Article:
“My business was growing and I was feeling confident, so I went back to the SBA again in an attempt to get a loan.  I had the schooling, a solid business plan, and good credit.  I had the experience and money to contribute.  And I was now a young, growing company looking to expand.  I didn’t have collateral but my fiancé agreed to be my guarantor, so I felt my chances were good.” 

But while Erin felt strongly that she was ready, the loan specialist did not.  To Erin’s dismay she was told it would be another two to three years before she was ready.  Frustrated, Erin started looking at other lending possibilities, such as an unsecured loan or an investor, but neither seemed like viable options.  And funding was not her only challenge; finding a suitable location was just as frustrating.   Between strict ‘animal use’ zoning regulations and weary landlords, Erin had her work cut out for her. 

But she did not give up.  And finally, in 2013, she got a slight break after contacting the SBA one more time.  The loan specialist was optimistic about her chances of qualifying, so she started the paperwork.  Around that same time Erin had interest from a potential investor and found a potential building to rent as well.  Everything seemed to finally be coming together. 

Then the bad news started rolling in.  First, she did not qualify for one of the loan programs she applied for.  Then, the building she was pursuing turned out to be in a special zone that did not allow animal use of any kind.  The blow of sequential setbacks left Erin feeling stunned.  And while she was trying to regain confidence, she experienced a great personal loss that almost made her give up entirely.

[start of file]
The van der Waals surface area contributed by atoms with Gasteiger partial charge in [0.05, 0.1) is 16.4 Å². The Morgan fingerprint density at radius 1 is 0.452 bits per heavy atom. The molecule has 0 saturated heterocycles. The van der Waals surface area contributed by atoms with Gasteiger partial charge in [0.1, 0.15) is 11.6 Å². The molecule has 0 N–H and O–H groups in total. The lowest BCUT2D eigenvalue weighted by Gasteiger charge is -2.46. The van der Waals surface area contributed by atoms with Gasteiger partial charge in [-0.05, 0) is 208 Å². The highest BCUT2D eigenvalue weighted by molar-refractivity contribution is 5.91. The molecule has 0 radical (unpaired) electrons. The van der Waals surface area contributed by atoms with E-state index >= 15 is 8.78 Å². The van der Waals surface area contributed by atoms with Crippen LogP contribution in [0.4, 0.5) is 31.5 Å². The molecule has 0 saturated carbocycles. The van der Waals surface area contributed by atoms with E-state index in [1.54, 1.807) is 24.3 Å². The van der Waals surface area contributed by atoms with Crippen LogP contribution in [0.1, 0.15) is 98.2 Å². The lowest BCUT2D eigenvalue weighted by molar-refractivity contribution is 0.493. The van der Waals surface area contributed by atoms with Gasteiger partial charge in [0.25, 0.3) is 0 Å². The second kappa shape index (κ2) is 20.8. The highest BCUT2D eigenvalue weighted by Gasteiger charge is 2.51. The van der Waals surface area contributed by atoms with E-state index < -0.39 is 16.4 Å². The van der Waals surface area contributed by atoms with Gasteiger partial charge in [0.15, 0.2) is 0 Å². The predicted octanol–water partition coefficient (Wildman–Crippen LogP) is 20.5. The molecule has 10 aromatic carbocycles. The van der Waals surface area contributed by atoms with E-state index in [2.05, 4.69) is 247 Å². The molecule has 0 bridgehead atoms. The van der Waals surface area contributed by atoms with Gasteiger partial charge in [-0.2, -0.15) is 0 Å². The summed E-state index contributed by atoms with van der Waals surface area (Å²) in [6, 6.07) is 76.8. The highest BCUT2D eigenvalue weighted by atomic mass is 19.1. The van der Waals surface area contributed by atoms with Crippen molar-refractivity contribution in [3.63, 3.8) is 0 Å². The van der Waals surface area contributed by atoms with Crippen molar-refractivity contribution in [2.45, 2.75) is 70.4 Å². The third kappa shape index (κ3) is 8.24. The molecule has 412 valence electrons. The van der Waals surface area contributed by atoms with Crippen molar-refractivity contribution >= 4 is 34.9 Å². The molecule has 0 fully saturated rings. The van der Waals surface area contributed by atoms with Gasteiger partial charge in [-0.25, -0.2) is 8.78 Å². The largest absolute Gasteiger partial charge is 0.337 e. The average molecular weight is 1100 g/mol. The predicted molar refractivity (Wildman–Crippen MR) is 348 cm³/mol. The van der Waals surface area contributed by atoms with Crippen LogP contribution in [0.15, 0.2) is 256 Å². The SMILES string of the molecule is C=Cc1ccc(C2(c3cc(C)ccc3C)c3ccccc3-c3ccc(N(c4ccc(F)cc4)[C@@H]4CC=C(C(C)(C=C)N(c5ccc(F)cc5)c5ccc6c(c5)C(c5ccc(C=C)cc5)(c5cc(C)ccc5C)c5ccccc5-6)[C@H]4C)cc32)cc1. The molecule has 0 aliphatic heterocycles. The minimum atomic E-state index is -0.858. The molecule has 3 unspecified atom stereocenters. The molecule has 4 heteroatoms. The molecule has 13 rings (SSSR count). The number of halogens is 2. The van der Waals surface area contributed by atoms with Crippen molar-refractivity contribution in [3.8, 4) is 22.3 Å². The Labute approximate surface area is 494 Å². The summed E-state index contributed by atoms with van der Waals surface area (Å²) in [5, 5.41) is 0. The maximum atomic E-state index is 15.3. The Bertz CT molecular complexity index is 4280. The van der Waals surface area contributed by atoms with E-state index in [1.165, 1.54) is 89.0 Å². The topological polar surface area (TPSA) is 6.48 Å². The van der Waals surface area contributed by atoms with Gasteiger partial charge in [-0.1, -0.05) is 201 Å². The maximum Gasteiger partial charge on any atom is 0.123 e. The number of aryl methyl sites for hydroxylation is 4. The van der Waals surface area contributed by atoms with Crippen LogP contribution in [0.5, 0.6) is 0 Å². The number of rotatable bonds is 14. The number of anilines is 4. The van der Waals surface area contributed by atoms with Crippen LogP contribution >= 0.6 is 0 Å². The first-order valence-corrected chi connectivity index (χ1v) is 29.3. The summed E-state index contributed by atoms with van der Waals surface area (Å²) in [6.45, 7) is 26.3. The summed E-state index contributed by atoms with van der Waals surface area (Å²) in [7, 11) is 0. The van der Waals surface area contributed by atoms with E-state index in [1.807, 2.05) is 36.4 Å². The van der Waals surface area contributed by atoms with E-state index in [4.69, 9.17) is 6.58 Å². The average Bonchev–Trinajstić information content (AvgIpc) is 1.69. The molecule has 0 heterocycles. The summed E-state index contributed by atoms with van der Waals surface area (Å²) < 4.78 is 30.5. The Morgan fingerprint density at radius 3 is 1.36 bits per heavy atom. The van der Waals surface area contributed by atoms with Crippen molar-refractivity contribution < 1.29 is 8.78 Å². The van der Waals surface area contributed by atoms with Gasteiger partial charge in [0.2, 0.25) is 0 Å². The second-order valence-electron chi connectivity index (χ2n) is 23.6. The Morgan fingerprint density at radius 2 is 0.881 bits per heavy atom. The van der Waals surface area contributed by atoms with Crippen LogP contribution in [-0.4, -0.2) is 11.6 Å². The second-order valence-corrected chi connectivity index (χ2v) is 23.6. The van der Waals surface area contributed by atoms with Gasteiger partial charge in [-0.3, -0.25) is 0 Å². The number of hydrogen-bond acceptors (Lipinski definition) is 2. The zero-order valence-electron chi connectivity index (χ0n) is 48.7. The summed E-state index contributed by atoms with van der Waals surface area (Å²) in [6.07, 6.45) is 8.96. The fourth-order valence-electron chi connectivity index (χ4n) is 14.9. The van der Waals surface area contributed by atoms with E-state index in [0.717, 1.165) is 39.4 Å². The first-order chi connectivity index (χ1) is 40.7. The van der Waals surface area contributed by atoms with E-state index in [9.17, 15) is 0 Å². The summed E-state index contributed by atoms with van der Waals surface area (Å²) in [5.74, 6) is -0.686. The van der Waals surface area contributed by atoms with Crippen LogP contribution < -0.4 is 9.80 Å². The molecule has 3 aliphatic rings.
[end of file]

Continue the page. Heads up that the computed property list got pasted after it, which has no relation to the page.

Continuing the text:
“I was exhausted physically and crushed emotionally.  The thought of all the struggles I had been through, the feelings of frustration, anger, and hopelessness collided.  I did everything I was asked.  I had been so patient all these years and fought so hard, despite what anyone else thought, but none of it seemed to matter.  It felt like chasing paper in the wind – every time I got closer it just blew further away.  I didn’t think I had any fight left in me.”

Feeling defeated, Erin gave up on her dream to expand.  She told her potential investor that she was pulling the plug and she stopped looking for a building. 

“After a couple of months of sulking I realized I couldn’t give up, even if I wanted to.  This was my whole life, everything I believed in and everything I had worked for.  There was no Plan B or ‘if this doesn’t work out then I’ll try something else.’ This was it for me; and no matter how much I was hurting I had to get back in the game.”